Book Review: Affective Materialities

29 April 2021

Isabelle Jenkinson, University of Leeds

Affective Materialities opens with an invitation for its contributors. Kara Watts and Molly Volanth Hall describe how the body in modernist literature has been claimed differently within recent critical theory by ecocriticism and affect theory. Their invitation is to consider the modernist body as it appears at the intersection of these two schools of thought. In other words, the collection asks how we might consider the body in its material relation to ecologies and as a subject experiencing affect.  Continue reading “Book Review: Affective Materialities”

Book Review: Modernism and Its Environments

1st September 2020

Jack Dice, The University of Kent

Michael Rubenstein and Justin Neuman, Modernism and Its Environments (London: Bloomsbury Publishing Plc, 2020)

Within cultural criticism, modernism has in the past been thought of as an artistic movement with a singular and concretely defined set of principles that were either indifferent to, or in some cases deliberately adverse to, an environmentalist conception of nature.[1] From Ezra Pound’s 1934 assertion to ‘Make it new!’ to the machine-cult of the Futurists, modernists were chronicling and at times championing the industrial revolution, urban expansion, and generally what we now think of as the early stages of the climate emergency. However, since the rise of New Modernist Studies and the foundation of the Modernist Studies Association (MSA) in 1998, modernism’s boundaries have been expanded beyond any singular vision and now include more than just the ‘high modernist’ thinkers. Thus the idea of an exclusively ecocidal modernism has become outdated. New modernism’s broader definition of modernism coincided with the arrival of environmentalist cultural criticism, or ecocriticism, in 1992 with the foundation of the American Society for the Study of Literature and Environment (ASLE). By exploring the connection between these two watershed moments in cultural criticism, Rubenstein and Neuman’s Modernism and Its Environments contributes to a growing movement that seeks to explicitly read these two disciplines into each other, exposing how the traditional view that the two are incompatible could not be further from the truth.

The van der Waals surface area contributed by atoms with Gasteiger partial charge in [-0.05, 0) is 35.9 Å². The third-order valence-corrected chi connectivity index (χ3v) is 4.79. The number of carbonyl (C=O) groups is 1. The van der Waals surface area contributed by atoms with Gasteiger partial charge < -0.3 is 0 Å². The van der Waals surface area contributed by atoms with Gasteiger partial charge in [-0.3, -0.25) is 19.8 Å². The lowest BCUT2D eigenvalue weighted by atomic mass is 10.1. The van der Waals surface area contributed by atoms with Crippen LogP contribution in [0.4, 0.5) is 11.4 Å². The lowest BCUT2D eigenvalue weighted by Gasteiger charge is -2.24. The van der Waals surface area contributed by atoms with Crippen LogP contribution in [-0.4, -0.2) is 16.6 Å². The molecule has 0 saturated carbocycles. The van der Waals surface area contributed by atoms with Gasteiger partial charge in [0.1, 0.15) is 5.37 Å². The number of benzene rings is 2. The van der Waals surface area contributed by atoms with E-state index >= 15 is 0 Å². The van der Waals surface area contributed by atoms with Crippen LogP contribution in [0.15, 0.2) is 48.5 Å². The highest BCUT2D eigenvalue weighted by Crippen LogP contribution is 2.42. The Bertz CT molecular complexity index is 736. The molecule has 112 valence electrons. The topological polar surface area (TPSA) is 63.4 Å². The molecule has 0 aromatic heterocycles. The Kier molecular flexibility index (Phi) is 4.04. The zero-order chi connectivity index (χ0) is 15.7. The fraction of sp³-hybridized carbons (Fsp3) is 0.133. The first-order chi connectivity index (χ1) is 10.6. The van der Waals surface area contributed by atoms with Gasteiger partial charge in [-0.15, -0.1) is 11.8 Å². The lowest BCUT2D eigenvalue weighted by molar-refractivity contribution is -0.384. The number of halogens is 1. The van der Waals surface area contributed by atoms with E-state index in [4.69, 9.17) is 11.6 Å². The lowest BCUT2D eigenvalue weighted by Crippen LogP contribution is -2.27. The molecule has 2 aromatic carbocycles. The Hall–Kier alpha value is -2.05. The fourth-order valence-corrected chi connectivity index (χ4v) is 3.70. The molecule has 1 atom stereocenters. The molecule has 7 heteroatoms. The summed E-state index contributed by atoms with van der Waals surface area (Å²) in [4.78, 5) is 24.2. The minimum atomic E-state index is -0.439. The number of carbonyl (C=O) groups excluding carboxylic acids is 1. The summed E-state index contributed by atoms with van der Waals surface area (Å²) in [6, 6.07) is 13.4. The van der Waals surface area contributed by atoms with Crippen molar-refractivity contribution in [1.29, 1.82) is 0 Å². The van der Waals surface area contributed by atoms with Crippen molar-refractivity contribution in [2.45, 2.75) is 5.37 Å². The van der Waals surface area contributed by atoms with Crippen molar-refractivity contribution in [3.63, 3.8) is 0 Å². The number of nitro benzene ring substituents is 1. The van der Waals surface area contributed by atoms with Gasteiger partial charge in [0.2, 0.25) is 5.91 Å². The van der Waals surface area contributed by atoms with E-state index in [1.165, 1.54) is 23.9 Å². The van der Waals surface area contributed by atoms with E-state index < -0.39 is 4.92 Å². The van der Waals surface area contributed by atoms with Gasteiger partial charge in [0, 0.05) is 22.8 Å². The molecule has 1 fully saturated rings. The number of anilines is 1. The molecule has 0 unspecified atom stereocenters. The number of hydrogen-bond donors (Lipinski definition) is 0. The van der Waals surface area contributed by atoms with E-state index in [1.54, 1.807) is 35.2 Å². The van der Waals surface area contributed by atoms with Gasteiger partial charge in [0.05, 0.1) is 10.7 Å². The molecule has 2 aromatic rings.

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Book Review: The New Poetics of Climate Change

Beci Carver, University of Exeter

Matthew Griffiths, The New Poetics of Climate Change: Modernist Aesthetics for a Warming World (London: Bloomsbury, 2017)

Imagine a version of William Wordsworth’s ‘The Solitary Reaper’ in which the air is ablaze, like an Australian sky, with bushfire light. The singer is stooped over to reap, but there is no crop: she is ghostwalking through an old routine. She sounds like a bird – a nightingale or cuckoo – but has never heard birdsong. She seems to be mourning something, but she could be mourning everything. The pastoral mode has always been characterised by pre-emptive elegy, as if the natural phenomena it described were better understood in their absence. But there is something viscerally different about a pastoral poem that spells out the environmental crisis it fears. Once, when Alice Oswald read out ‘Dunt: A Poem for a Dried-up River’, ‘someone had an asthma attack because she forgot to breathe’.

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